“Twitter, The FBI Subsidiary” was the spot-on title independent journalist Matt Taibbi crafted for the thread he published two weeks ago detailing the hand-in-glove relationship between the FBI and Twitter. But as Taibbi’s Christmas Eve sequel, “Twitter And ‘Other Government Agencies,’” revealed, it wasn’t just the FBI using Twitter as a corporate underling, nor is it just Twitter the government appropriates for this purpose.

Rather, as Taibbi reported, the “Twitter Files” “show the FBI acting as doorman to a vast program of social media surveillance and censorship, encompassing agencies across the federal government – from the State Department to the Pentagon to the CIA.” Beyond Twitter, “Facebook, Microsoft, Verizon, Reddit, even Pinterest, and many others,” as well as “industry players also held regular meetings” with the government, Taibbi revealed.

The internal documents released by Twitter’s new owner, Elon Musk, also exposed the U.S. government’s use of Twitter, and by extension other social media giants, “to carry out a covert online propaganda and influence campaign” with the goal of shaping “public opinion in countries including Yemen, Syria, Iraq, and Kuwait.”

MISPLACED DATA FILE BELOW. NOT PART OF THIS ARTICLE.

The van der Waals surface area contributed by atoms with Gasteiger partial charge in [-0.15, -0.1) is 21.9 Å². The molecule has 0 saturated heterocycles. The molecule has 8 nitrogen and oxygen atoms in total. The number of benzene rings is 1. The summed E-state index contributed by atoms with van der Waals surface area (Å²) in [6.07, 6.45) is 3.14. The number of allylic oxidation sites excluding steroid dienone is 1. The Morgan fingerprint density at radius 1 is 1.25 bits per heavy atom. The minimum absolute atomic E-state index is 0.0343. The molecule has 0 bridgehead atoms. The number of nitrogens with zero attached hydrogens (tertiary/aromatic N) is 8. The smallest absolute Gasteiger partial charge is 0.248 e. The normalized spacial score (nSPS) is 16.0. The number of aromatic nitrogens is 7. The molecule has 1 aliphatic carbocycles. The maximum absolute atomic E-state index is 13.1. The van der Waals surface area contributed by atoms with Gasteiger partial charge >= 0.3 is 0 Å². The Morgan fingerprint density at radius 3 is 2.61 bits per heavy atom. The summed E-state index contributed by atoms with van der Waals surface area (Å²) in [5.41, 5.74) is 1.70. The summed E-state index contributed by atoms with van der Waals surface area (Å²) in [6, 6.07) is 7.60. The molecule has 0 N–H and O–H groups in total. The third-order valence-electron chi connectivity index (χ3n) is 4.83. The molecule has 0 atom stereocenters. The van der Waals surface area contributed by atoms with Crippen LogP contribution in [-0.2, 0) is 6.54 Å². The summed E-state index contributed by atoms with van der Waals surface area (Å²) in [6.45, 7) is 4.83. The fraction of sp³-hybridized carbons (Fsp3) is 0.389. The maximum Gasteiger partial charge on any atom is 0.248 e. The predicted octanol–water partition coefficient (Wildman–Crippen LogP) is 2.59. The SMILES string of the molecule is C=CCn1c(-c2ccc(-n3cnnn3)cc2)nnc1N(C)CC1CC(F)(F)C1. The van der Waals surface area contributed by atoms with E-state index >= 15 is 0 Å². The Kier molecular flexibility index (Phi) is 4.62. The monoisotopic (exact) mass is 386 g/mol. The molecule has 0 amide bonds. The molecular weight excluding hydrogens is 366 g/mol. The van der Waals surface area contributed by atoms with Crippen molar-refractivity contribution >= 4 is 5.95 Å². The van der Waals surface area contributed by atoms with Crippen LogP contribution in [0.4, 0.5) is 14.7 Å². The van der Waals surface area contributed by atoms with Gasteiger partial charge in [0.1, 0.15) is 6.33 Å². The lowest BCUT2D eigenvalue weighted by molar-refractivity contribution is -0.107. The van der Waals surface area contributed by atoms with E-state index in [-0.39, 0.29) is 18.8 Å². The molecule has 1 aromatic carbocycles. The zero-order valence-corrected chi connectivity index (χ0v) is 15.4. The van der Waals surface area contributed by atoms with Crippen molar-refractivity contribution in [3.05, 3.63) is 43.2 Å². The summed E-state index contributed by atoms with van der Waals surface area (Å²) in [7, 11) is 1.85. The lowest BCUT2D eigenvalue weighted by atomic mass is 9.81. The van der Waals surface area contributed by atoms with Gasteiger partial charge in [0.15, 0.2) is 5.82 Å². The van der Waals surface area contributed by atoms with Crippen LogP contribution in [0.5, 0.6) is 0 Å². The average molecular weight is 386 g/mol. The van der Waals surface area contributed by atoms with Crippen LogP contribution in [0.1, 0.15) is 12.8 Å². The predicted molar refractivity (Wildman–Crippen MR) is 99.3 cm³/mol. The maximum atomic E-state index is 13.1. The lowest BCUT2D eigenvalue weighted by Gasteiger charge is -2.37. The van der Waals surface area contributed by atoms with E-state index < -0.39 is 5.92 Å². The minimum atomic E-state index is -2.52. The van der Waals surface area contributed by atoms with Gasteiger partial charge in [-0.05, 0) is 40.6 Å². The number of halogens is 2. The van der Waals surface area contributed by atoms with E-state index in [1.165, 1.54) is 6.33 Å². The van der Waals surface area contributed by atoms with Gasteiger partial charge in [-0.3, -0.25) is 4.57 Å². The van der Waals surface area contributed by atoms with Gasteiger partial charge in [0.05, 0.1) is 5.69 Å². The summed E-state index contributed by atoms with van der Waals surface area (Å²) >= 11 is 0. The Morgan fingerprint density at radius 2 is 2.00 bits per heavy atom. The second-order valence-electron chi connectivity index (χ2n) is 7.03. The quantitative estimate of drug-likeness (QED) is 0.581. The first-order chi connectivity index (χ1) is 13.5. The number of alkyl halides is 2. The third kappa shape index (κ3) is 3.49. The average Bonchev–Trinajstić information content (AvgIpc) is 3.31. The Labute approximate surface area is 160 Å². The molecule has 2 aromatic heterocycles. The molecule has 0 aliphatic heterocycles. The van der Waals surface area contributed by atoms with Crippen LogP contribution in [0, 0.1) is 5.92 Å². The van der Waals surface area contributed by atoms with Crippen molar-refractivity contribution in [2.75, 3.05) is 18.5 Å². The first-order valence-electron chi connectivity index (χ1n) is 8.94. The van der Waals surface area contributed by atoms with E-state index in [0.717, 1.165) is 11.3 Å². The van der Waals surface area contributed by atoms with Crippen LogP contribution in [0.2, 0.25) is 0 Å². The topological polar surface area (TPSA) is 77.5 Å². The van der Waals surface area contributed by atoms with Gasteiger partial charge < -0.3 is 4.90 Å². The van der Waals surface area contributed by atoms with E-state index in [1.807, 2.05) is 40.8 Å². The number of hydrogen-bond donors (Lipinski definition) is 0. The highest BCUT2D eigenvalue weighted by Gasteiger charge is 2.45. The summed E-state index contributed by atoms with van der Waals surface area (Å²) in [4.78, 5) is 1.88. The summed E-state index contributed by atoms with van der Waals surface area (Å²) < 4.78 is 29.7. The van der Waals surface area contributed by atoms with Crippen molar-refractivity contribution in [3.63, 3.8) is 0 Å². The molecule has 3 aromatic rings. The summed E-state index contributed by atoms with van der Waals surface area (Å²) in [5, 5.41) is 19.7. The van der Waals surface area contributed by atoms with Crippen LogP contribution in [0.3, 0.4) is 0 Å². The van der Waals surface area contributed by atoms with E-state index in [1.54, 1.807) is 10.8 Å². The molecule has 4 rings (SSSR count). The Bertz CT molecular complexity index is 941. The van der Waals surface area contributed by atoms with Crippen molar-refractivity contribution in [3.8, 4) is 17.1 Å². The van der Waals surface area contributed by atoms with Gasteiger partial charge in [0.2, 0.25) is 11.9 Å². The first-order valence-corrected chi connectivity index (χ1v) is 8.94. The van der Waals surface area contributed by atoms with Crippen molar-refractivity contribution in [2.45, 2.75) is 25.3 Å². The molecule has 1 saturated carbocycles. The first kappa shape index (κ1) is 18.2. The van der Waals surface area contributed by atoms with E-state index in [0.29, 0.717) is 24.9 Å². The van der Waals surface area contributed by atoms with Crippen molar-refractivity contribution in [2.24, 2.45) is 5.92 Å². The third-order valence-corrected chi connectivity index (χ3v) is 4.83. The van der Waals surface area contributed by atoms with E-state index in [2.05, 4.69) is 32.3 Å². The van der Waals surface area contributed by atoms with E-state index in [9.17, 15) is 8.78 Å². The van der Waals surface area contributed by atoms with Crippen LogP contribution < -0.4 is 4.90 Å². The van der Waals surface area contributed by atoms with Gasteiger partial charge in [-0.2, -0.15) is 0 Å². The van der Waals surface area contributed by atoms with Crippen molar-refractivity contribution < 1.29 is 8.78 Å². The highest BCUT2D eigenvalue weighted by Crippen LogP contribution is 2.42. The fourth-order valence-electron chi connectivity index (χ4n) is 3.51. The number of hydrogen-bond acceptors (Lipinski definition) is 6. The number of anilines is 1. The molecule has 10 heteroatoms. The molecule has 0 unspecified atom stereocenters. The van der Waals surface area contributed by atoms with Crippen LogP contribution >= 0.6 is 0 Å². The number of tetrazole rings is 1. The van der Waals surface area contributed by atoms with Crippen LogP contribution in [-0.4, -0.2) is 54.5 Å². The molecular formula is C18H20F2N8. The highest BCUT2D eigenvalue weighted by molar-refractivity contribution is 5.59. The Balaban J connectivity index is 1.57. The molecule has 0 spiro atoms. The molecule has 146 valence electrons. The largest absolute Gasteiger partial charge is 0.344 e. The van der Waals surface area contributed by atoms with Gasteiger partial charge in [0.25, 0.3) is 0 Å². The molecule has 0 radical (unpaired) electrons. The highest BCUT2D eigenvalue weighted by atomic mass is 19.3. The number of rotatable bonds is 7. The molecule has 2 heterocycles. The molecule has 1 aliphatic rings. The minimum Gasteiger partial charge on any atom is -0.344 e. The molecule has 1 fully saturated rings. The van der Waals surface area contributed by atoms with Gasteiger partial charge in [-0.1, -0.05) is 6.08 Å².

Earlier “Twitter Files” also confirmed the “covert online propaganda and influence campaign” reached closer to home. They showed the FBI falsely framing the Hunter Biden laptop story as Russian disinformation to prompt Twitter and Facebook to censor the damning evidence of then-presidential candidate Joe Biden’s pay-to-play scandal, thereby influencing the 2020 presidential campaign. The “Twitter Files” connected to Covid likewise revealed our government’s willingness to use propaganda on her own citizens when bureaucrats believe it’s warranted.

Courts May Not Find This a 1A Violation

These details—and more—revealed over the last month paint a disturbing picture of a cozy relationship between the federal government and private platforms. But they do not necessarily establish the government violated the First Amendment according to current jurisprudence. In fact, reading the internal communications against the backdrop of First Amendment jurisprudence indicates the federal government used care to avoid crossing the judicial line.

Here, Supreme Court Justice Clarence Thomas’s recent exposition on the First Amendment in the context of Twitter and other private entities provides a necessary constitutional backdrop.

“Although a ‘private entity is not ordinarily constrained by the First Amendment,’” Thomas explained, “it is if the government coerces or induces it to take action the government itself would not be permitted to do, such as censor expression of a lawful viewpoint.” “Consider government threats,” the originalist justice continued, quoting from Bantam Books, Inc., v. Sullivan, the controlling Supreme Court precedent on the issue: “People do not lightly disregard public officers’ thinly veiled threats to institute criminal proceedings against them if they do not come around.”